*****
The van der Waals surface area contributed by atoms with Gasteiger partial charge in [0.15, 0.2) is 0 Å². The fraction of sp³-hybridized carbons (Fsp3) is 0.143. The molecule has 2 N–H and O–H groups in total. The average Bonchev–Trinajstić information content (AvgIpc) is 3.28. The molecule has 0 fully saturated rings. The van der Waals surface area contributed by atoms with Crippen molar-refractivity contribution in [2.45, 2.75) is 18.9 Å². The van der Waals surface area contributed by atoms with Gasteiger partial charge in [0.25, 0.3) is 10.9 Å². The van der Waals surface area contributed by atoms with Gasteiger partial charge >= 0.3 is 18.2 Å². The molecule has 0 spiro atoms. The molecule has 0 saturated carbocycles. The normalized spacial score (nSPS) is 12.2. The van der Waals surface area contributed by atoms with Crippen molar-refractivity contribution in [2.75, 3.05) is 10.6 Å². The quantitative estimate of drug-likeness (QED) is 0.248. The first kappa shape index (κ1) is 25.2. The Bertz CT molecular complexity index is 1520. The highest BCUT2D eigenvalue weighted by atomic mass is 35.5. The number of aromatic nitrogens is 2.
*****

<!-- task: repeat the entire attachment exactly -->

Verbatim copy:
The van der Waals surface area contributed by atoms with Gasteiger partial charge in [0.15, 0.2) is 0 Å². The fraction of sp³-hybridized carbons (Fsp3) is 0.143. The molecule has 2 N–H and O–H groups in total. The average Bonchev–Trinajstić information content (AvgIpc) is 3.28. The molecule has 0 fully saturated rings. The van der Waals surface area contributed by atoms with Crippen molar-refractivity contribution in [2.45, 2.75) is 18.9 Å². The van der Waals surface area contributed by atoms with Gasteiger partial charge in [0.25, 0.3) is 10.9 Å². The van der Waals surface area contributed by atoms with Gasteiger partial charge >= 0.3 is 18.2 Å². The molecule has 0 spiro atoms. The molecule has 0 saturated carbocycles. The normalized spacial score (nSPS) is 12.2. The van der Waals surface area contributed by atoms with Crippen molar-refractivity contribution in [2.75, 3.05) is 10.6 Å². The quantitative estimate of drug-likeness (QED) is 0.248. The first kappa shape index (κ1) is 25.2. The Bertz CT molecular complexity index is 1520. The highest BCUT2D eigenvalue weighted by atomic mass is 35.5. The number of aromatic nitrogens is 2.